“Our primary focus at the Billy Graham Evangelistic Association has always been promoting the Gospel of Jesus Christ,” Barun said in a statement. “We removed the information from the website because we do not wish to participate in a theological debate about something that has become politicized during this campaign.”
The host city for the Democratic National Convention is not a particularly political place. Charlotte, N.C., is known for three things: banking, NASCAR, and religion.
And when it comes to religion, Billy Graham’s spirit looms large.
America’s most famous evangelist of the 20th century was born on a dairy farm just outside of town and was raised in Charlotte, home of his ministry.
For the Democrats – labeled disparagingly by some Republicans as the party of secular humanism – Charlotte is not a bad place to try and raise their religious profile.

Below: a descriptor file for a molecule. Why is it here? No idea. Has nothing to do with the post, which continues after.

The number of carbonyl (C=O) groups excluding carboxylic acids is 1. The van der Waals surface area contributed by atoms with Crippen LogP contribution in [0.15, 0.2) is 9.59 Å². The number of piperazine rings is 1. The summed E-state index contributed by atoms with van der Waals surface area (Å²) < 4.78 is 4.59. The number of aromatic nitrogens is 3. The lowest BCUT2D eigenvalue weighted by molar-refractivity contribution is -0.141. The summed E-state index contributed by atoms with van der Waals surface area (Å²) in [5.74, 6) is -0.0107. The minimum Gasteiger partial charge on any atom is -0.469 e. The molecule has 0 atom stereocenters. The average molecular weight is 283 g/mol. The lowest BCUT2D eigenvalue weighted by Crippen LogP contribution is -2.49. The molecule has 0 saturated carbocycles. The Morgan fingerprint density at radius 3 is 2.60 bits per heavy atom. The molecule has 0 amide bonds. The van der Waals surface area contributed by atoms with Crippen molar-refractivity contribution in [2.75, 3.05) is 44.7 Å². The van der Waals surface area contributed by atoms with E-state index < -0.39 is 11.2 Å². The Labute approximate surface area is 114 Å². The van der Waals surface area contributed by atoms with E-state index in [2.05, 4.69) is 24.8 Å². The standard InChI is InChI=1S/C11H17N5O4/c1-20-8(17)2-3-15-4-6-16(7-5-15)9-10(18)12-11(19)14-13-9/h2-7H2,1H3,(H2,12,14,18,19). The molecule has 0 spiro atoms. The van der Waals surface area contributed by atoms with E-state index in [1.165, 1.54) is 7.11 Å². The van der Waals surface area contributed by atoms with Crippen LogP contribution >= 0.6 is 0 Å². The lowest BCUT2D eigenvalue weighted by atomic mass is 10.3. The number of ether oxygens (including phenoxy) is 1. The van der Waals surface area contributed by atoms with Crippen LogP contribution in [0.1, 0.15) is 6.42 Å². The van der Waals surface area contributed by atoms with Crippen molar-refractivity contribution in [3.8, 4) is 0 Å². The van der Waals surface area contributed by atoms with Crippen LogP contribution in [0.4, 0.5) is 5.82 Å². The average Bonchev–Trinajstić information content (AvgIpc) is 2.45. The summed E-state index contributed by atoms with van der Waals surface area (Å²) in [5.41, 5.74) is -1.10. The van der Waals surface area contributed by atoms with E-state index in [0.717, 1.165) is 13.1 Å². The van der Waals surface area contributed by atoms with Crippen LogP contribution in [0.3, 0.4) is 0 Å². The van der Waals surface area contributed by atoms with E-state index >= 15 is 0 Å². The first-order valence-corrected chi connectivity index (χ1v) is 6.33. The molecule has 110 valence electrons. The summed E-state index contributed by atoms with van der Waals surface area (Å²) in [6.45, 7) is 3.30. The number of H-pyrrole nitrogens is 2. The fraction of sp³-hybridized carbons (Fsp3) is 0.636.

Evangelist Billy Graham, 93, was admitted to a North Carolina hospital after he developed a fever on Saturday and is now being treated for bronchitis, said his longtime spokesman, A. Larry Ross.
“Mr. Graham continues to do well and the infection is responding well to treatment,” said Dr. David Pucci, the pulmonologist who is treating Graham at Mission Hospital in Asheville, N.C., on Monday. Graham is in stable condition.
Graham spent Sunday watching the Olympics and the broadcast of the worship services at First Baptist Spartanburg, where the guest preacher this week was his grandson, third-generation evangelist William Graham IV, Ross said.
Let me tell you about Billy Graham, just as he is, because based on what I experienced working for the man for six years, two statements issued under his name last week (and one earlier this year) significantly collide with the well-established values of this great humble faith leader.
The first statement I am referring to is the fundraising letter for the Billy Graham Evangelistic Association (BGEA) that quoted Billy's late wife Ruth as saying, "If God doesn't punish America, He'll have to apologize to Sodom and Gomorrah." The letter goes on, in Billy's alleged words, "My heart aches for America and its deceived people."